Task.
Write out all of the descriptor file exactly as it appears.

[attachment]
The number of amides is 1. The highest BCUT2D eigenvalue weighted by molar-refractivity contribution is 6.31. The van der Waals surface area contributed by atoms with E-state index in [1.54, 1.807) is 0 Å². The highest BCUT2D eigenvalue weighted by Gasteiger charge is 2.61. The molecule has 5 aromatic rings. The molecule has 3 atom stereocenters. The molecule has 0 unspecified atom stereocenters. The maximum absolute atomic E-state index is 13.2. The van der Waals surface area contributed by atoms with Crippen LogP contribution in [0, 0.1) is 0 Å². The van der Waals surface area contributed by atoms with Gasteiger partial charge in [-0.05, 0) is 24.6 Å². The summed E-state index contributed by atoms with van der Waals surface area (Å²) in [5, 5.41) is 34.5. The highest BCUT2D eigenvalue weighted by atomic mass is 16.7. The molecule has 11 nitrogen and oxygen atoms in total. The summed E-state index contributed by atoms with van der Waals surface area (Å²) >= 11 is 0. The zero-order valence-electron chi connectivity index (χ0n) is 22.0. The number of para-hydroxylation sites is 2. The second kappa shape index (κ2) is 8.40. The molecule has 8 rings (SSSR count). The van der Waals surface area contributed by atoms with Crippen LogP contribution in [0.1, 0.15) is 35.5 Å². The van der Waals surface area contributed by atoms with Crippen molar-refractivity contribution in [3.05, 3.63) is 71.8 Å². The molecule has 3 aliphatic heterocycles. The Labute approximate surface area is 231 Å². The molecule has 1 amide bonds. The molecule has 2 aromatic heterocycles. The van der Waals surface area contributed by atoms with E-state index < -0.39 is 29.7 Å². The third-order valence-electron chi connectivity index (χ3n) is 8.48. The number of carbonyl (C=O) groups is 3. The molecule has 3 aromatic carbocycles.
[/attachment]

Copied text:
The number of amides is 1. The highest BCUT2D eigenvalue weighted by molar-refractivity contribution is 6.31. The van der Waals surface area contributed by atoms with E-state index in [1.54, 1.807) is 0 Å². The highest BCUT2D eigenvalue weighted by Gasteiger charge is 2.61. The molecule has 5 aromatic rings. The molecule has 3 atom stereocenters. The molecule has 0 unspecified atom stereocenters. The maximum absolute atomic E-state index is 13.2. The van der Waals surface area contributed by atoms with Crippen LogP contribution in [0, 0.1) is 0 Å². The van der Waals surface area contributed by atoms with Gasteiger partial charge in [-0.05, 0) is 24.6 Å². The summed E-state index contributed by atoms with van der Waals surface area (Å²) in [5, 5.41) is 34.5. The highest BCUT2D eigenvalue weighted by atomic mass is 16.7. The molecule has 11 nitrogen and oxygen atoms in total. The summed E-state index contributed by atoms with van der Waals surface area (Å²) >= 11 is 0. The zero-order valence-electron chi connectivity index (χ0n) is 22.0. The number of para-hydroxylation sites is 2. The second kappa shape index (κ2) is 8.40. The molecule has 8 rings (SSSR count). The van der Waals surface area contributed by atoms with Crippen LogP contribution in [0.1, 0.15) is 35.5 Å². The van der Waals surface area contributed by atoms with Crippen molar-refractivity contribution in [3.05, 3.63) is 71.8 Å². The molecule has 3 aliphatic heterocycles. The Labute approximate surface area is 231 Å². The molecule has 1 amide bonds. The molecule has 2 aromatic heterocycles. The van der Waals surface area contributed by atoms with E-state index < -0.39 is 29.7 Å². The third-order valence-electron chi connectivity index (χ3n) is 8.48. The number of carbonyl (C=O) groups is 3. The molecule has 3 aromatic carbocycles.